6 responses to “Hail to the Pickpockets!

  1. I believe the NFL salary cap is $123M. That’s for the players, not he coaches, assistant coaches, etc. NFL players pay personal income taxes based on te number of “duty days” they work – duty days include games, practice, etc. Of course, the players are taxed (at the state level) in whatever state the duty days occur. So, when a Florida team plays a game in California they pay California state taxes for that one duty day. On game day they earn 13.3% less than the days prior to the game when they were practicing in Florida.

    Keeping Redskins Park in Northern Virginia kept most of the personal income taxes of the players, coaches, etc in Virginia. Assuming that 90% of a players duty days occur at the training facility that comes to $6.3M in state income taxes for the players alone each year. In addition, many players want to live close to where they work (certainly not all but many). Keeping the practice facility in NoVa also kept the property taxes in NoVa.

    So, Virginia and Northern Virginia’s decision to pay to keep the Redskins training facility in Loudoun County makes some economic sense. Had it moved to Maryland or DC all of the players and coach’s state income taxes would have moved too. Some of the property tax proceeds would have moved as well – even “tough as nails” defensive linemen are afraid of Washington area traffic.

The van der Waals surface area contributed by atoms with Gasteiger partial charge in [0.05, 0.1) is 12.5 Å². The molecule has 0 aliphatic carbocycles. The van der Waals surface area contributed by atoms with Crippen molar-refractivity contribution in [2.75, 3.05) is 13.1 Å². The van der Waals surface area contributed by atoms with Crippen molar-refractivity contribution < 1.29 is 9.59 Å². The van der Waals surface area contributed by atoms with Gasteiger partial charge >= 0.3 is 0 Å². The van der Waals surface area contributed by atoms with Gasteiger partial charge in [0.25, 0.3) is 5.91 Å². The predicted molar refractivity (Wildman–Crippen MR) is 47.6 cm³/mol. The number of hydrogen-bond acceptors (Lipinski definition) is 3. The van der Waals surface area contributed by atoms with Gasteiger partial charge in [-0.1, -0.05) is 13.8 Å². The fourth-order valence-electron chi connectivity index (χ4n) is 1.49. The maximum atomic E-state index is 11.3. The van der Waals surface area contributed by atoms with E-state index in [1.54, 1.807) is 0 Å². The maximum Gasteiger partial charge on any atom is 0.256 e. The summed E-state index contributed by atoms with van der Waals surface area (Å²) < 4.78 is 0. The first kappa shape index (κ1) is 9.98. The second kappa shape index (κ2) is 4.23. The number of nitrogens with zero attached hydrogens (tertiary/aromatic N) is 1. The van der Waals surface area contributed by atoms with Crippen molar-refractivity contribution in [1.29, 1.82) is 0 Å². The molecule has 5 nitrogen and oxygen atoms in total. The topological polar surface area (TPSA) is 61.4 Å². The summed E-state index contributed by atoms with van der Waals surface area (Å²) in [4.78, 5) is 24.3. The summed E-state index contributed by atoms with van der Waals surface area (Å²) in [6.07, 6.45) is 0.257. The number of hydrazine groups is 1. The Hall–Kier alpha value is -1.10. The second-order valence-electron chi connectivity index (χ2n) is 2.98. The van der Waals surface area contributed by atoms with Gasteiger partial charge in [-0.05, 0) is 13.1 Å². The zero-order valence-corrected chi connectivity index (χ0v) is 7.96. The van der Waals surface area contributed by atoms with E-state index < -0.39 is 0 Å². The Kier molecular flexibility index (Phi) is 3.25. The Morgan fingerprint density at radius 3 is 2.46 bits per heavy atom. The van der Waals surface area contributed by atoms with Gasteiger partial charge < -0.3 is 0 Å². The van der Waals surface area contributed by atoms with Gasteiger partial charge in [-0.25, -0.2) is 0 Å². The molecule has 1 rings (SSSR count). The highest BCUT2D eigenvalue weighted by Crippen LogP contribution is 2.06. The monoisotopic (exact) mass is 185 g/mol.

As for Richmond building a facility and paying the Redskins to run summer camp there – well that was just stupid.

    • How does the income tax payment based on location of “duty days” interact with the cross-state agreements (tax reciprocity) between DC, Maryland, and Virginia? Most Marylanders who work in Virginia only pay income tax to Maryland due to the reciprocity agreements, and vice versa. Is there a reason that wouldn’t apply to the Washington football team players, assuming those players live in one of the area jurisdictions? In other words, except for those players who maintain an out-of-region state of residence, I don’t think the location of the training facility would matter. An interesting question would be the share of players who live outside of the region and are not covered by the tax reciprocity agreements.